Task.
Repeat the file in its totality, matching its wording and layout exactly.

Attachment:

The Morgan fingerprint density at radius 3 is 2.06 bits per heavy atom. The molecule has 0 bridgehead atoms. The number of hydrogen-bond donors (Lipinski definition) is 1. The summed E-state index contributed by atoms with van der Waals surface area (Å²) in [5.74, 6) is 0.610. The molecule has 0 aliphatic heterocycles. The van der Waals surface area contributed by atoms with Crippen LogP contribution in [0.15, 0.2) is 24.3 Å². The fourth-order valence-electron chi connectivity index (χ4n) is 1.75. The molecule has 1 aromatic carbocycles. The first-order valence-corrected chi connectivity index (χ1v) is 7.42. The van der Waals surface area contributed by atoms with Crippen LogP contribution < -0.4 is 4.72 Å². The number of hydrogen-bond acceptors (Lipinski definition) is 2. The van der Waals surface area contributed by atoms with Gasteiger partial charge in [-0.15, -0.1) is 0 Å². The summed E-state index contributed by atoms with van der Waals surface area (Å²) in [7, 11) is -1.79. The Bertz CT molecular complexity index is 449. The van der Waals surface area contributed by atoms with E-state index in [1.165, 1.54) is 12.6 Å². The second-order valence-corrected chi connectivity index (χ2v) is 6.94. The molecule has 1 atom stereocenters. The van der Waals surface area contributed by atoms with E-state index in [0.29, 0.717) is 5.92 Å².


The Morgan fingerprint density at radius 3 is 2.06 bits per heavy atom. The molecule has 0 bridgehead atoms. The number of hydrogen-bond donors (Lipinski definition) is 1. The summed E-state index contributed by atoms with van der Waals surface area (Å²) in [5.74, 6) is 0.610. The molecule has 0 aliphatic heterocycles. The van der Waals surface area contributed by atoms with Crippen LogP contribution in [0.15, 0.2) is 24.3 Å². The fourth-order valence-electron chi connectivity index (χ4n) is 1.75. The molecule has 1 aromatic carbocycles. The first-order valence-corrected chi connectivity index (χ1v) is 7.42. The van der Waals surface area contributed by atoms with Crippen LogP contribution < -0.4 is 4.72 Å². The number of hydrogen-bond acceptors (Lipinski definition) is 2. The van der Waals surface area contributed by atoms with Gasteiger partial charge in [-0.15, -0.1) is 0 Å². The summed E-state index contributed by atoms with van der Waals surface area (Å²) in [7, 11) is -1.79. The Bertz CT molecular complexity index is 449. The van der Waals surface area contributed by atoms with E-state index in [1.165, 1.54) is 12.6 Å². The second-order valence-corrected chi connectivity index (χ2v) is 6.94. The molecule has 1 atom stereocenters. The van der Waals surface area contributed by atoms with E-state index in [0.29, 0.717) is 5.92 Å².